An earthquake is a natural disaster that occurs when the surface of the Earth shakes and trembles. Numerous earthquakes happen every day but they are not strong enough for people to sense them. However, once in a while, a major earthquake with bigger consequences occurs.

  But let’s see what an earthquake is. The crust of the Earth is its outer layer and it consists of pieces called tectonic plates. Those plates are constantly moving very slowly and sometimes they collide together. Pressure begins building up under them and if it escapes, it sends shock waves to the surface of the Earth. We call those  waves seismic waves.

  Through the seismic waves we can also tell how strong an earthquake was. They are measured with a seismograph by the seismologists – the scientists who study earthquakes. Then they use the Richter scale to define the intensity of the earthquake. If it measures 3 on the scale, most people can not even sense it; on the other hand, an earthquake that scores 8 or more can cause houses to fall, cracks to appear on the surface of the Earth, and people to get seriously injured.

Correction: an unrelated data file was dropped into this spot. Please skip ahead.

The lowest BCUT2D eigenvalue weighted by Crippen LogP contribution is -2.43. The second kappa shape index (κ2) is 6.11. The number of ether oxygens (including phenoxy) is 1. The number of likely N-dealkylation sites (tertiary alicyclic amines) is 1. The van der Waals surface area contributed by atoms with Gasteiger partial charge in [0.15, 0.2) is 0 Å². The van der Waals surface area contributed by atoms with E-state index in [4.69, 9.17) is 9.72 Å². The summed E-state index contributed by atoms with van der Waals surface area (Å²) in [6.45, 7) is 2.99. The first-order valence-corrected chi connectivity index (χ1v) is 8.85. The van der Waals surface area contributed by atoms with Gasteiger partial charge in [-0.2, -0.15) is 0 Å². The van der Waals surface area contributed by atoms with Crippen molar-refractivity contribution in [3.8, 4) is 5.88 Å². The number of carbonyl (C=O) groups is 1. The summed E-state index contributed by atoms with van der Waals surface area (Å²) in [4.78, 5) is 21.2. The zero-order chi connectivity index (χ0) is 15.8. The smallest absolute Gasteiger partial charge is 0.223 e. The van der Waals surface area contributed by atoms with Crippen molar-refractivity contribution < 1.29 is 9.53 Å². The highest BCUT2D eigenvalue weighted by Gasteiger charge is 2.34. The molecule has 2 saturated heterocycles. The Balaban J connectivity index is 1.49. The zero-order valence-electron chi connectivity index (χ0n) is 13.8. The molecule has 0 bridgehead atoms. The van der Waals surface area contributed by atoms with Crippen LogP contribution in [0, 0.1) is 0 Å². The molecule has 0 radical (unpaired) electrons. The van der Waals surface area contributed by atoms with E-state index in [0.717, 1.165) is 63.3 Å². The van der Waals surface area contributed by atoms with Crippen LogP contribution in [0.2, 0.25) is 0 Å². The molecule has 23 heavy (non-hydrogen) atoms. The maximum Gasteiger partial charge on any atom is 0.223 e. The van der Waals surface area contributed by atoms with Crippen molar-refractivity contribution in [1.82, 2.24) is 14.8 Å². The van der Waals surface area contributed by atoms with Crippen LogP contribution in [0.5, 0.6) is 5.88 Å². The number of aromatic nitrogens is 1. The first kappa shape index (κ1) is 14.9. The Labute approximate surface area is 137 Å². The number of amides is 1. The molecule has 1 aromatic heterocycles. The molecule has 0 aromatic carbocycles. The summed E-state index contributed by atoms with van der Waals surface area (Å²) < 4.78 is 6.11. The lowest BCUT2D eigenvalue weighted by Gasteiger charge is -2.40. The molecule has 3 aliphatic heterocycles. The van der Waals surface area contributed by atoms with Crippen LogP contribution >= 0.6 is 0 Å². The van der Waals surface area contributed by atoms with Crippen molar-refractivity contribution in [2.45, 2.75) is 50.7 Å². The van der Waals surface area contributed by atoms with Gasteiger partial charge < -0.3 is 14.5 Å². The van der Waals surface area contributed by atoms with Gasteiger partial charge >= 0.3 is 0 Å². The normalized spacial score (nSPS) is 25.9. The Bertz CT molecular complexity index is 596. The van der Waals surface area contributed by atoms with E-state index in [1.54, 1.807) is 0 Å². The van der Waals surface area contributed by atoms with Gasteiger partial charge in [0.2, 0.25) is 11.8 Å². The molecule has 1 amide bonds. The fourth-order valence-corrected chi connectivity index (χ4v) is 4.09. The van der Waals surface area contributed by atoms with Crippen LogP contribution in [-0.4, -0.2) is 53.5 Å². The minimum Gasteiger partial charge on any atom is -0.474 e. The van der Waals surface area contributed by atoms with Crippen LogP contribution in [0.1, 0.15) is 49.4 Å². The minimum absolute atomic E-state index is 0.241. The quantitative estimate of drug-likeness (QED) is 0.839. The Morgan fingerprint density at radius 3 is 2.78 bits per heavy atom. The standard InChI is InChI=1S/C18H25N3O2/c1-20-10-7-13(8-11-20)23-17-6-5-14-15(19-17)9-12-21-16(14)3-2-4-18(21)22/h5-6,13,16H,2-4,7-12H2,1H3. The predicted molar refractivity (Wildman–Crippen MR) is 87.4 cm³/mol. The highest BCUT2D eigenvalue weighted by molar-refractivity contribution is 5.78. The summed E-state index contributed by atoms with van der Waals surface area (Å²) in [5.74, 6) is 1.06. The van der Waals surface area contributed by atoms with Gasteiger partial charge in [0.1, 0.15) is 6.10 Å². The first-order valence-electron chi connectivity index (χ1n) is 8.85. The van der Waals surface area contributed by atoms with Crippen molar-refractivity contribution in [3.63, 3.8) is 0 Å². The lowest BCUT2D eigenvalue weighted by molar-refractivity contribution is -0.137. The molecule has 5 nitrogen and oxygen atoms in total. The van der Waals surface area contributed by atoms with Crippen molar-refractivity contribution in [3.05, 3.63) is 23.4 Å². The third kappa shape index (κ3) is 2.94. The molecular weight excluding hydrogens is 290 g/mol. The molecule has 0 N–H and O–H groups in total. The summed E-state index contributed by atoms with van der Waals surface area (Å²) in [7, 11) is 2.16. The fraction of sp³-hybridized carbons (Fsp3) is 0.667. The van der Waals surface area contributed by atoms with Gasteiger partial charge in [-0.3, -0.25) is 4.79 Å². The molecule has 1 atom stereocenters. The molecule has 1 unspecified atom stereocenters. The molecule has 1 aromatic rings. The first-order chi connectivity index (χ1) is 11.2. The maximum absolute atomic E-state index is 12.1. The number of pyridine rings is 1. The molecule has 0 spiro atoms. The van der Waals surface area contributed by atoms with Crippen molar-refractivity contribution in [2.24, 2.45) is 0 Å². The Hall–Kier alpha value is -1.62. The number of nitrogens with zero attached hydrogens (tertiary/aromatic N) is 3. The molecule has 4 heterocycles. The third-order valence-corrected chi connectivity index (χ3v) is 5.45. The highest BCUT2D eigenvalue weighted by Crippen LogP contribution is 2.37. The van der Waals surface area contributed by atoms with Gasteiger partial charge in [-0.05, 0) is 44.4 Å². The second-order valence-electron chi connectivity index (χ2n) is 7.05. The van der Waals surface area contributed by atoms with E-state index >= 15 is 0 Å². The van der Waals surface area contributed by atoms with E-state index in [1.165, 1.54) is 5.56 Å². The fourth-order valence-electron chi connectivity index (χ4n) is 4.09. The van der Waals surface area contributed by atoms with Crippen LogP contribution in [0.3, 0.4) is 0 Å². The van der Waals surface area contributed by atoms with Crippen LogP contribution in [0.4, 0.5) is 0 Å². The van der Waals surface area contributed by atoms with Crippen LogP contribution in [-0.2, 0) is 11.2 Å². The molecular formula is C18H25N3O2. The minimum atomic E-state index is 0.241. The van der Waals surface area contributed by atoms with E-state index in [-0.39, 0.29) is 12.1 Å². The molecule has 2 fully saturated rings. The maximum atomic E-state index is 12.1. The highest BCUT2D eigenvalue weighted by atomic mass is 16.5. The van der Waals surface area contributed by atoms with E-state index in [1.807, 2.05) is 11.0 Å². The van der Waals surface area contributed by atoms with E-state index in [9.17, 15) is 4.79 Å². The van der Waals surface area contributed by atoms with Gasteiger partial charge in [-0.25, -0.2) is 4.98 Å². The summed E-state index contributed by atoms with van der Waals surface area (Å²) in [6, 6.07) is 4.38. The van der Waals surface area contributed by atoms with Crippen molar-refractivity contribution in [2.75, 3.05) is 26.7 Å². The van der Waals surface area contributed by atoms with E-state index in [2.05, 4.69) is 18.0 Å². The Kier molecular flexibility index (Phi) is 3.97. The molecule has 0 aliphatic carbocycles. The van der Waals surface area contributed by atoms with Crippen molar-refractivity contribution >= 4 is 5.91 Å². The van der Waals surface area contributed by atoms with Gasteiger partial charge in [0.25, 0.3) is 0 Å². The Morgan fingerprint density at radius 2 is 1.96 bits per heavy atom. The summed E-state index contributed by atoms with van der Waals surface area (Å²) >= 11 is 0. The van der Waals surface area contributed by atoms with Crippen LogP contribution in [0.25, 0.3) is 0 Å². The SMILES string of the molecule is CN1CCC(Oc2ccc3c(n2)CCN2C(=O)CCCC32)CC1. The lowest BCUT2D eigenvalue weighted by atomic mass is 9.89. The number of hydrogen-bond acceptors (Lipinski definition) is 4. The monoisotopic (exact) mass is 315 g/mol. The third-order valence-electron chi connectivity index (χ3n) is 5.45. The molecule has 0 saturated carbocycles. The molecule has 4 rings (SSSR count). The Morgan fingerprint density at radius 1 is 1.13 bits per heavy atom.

Usually a major earthquake is followed by some smaller ones, called aftershocks. In most cases pressure trying to escape causes a series of smaller shocks as well – we call them foreshocks.

  There is a difference between epicenter and hypocenter. Hypocenter is where the earthquake starts, beneath the surface, whereas the epicenter is located directly above it on the surface itself.

  We all agree that earthquakes are scary. Seismologists have not found a way to predict them yet. But there are a coupe of things we can do to stay as safe as possible during an earthquake. The most important one is to remain calm!! Then, if you are inside, find something sturdy to go under – a heavy table, a desk or even the frame of a door. This will protect you  in case objects start falling down. Once the shaking has stopped, go outside in the open and try to avoid the proximity of tall buildings and trees.



consequences – result, outcome

outer – located on the outside of something

collide – to crash together

seismic – related to or caused by an earthquake

occur – to take place, to happen

sturdy – strongly built, strong

seismograph – an instrument used to record the intensity and duration of an earthquake

proximity – closeness, vicinity


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